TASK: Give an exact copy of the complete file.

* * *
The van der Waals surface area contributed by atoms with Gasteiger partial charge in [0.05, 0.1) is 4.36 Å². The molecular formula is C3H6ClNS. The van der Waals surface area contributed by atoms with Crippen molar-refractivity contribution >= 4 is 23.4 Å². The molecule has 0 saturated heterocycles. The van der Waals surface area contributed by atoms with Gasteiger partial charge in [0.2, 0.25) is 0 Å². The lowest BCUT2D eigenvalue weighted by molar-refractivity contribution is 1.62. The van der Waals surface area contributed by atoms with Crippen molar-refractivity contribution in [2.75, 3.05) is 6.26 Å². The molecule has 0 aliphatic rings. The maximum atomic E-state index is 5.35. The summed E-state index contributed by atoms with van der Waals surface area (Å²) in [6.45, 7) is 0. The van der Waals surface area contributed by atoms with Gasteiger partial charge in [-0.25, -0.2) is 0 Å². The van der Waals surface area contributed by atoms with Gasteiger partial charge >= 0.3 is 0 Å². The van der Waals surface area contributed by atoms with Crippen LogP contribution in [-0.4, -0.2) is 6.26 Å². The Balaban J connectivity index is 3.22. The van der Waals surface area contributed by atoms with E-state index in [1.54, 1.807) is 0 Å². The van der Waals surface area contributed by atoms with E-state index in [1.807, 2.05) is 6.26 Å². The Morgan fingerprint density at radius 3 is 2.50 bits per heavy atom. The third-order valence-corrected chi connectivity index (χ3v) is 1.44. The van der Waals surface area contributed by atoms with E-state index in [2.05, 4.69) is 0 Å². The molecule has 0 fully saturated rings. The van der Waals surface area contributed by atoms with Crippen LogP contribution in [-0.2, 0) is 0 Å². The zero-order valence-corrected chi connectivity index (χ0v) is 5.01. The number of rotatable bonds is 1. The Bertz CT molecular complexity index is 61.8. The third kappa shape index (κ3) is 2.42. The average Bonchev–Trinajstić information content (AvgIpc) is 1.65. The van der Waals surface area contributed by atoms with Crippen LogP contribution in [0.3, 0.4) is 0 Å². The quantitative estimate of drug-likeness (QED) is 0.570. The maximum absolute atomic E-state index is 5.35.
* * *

The van der Waals surface area contributed by atoms with Gasteiger partial charge in [0.05, 0.1) is 4.36 Å². The molecular formula is C3H6ClNS. The van der Waals surface area contributed by atoms with Crippen molar-refractivity contribution >= 4 is 23.4 Å². The molecule has 0 saturated heterocycles. The van der Waals surface area contributed by atoms with Gasteiger partial charge in [0.2, 0.25) is 0 Å². The lowest BCUT2D eigenvalue weighted by molar-refractivity contribution is 1.62. The van der Waals surface area contributed by atoms with Crippen molar-refractivity contribution in [2.75, 3.05) is 6.26 Å². The molecule has 0 aliphatic rings. The maximum atomic E-state index is 5.35. The summed E-state index contributed by atoms with van der Waals surface area (Å²) in [6.45, 7) is 0. The van der Waals surface area contributed by atoms with Gasteiger partial charge in [-0.25, -0.2) is 0 Å². The van der Waals surface area contributed by atoms with Gasteiger partial charge >= 0.3 is 0 Å². The van der Waals surface area contributed by atoms with Crippen LogP contribution in [-0.4, -0.2) is 6.26 Å². The Balaban J connectivity index is 3.22. The van der Waals surface area contributed by atoms with E-state index in [1.54, 1.807) is 0 Å². The van der Waals surface area contributed by atoms with E-state index in [1.807, 2.05) is 6.26 Å². The Morgan fingerprint density at radius 3 is 2.50 bits per heavy atom. The third-order valence-corrected chi connectivity index (χ3v) is 1.44. The van der Waals surface area contributed by atoms with E-state index in [2.05, 4.69) is 0 Å². The molecule has 0 fully saturated rings. The van der Waals surface area contributed by atoms with Crippen LogP contribution in [-0.2, 0) is 0 Å². The zero-order valence-corrected chi connectivity index (χ0v) is 5.01. The number of rotatable bonds is 1. The Bertz CT molecular complexity index is 61.8. The third kappa shape index (κ3) is 2.42. The average Bonchev–Trinajstić information content (AvgIpc) is 1.65. The van der Waals surface area contributed by atoms with Crippen LogP contribution in [0.3, 0.4) is 0 Å². The quantitative estimate of drug-likeness (QED) is 0.570. The maximum absolute atomic E-state index is 5.35.